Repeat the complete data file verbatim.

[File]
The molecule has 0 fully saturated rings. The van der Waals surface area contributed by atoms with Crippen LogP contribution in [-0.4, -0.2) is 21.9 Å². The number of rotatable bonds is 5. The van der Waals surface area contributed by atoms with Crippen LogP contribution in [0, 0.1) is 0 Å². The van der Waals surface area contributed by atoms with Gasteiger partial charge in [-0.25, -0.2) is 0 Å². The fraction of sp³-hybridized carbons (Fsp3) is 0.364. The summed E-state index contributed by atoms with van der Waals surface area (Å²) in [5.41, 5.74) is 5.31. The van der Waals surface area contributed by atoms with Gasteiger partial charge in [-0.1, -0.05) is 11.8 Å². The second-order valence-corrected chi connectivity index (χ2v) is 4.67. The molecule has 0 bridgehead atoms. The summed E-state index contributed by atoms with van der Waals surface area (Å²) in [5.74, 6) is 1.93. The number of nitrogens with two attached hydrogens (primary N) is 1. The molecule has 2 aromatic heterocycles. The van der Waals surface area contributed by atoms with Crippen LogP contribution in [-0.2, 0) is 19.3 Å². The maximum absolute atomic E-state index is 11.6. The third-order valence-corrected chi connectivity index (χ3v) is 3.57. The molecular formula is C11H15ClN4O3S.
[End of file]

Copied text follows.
The molecule has 0 fully saturated rings. The van der Waals surface area contributed by atoms with Crippen LogP contribution in [-0.4, -0.2) is 21.9 Å². The number of rotatable bonds is 5. The van der Waals surface area contributed by atoms with Crippen LogP contribution in [0, 0.1) is 0 Å². The van der Waals surface area contributed by atoms with Gasteiger partial charge in [-0.25, -0.2) is 0 Å². The fraction of sp³-hybridized carbons (Fsp3) is 0.364. The summed E-state index contributed by atoms with van der Waals surface area (Å²) in [5.41, 5.74) is 5.31. The van der Waals surface area contributed by atoms with Gasteiger partial charge in [-0.1, -0.05) is 11.8 Å². The second-order valence-corrected chi connectivity index (χ2v) is 4.67. The molecule has 0 bridgehead atoms. The summed E-state index contributed by atoms with van der Waals surface area (Å²) in [5.74, 6) is 1.93. The number of nitrogens with two attached hydrogens (primary N) is 1. The molecule has 2 aromatic heterocycles. The van der Waals surface area contributed by atoms with Crippen LogP contribution in [-0.2, 0) is 19.3 Å². The maximum absolute atomic E-state index is 11.6. The third-order valence-corrected chi connectivity index (χ3v) is 3.57. The molecular formula is C11H15ClN4O3S.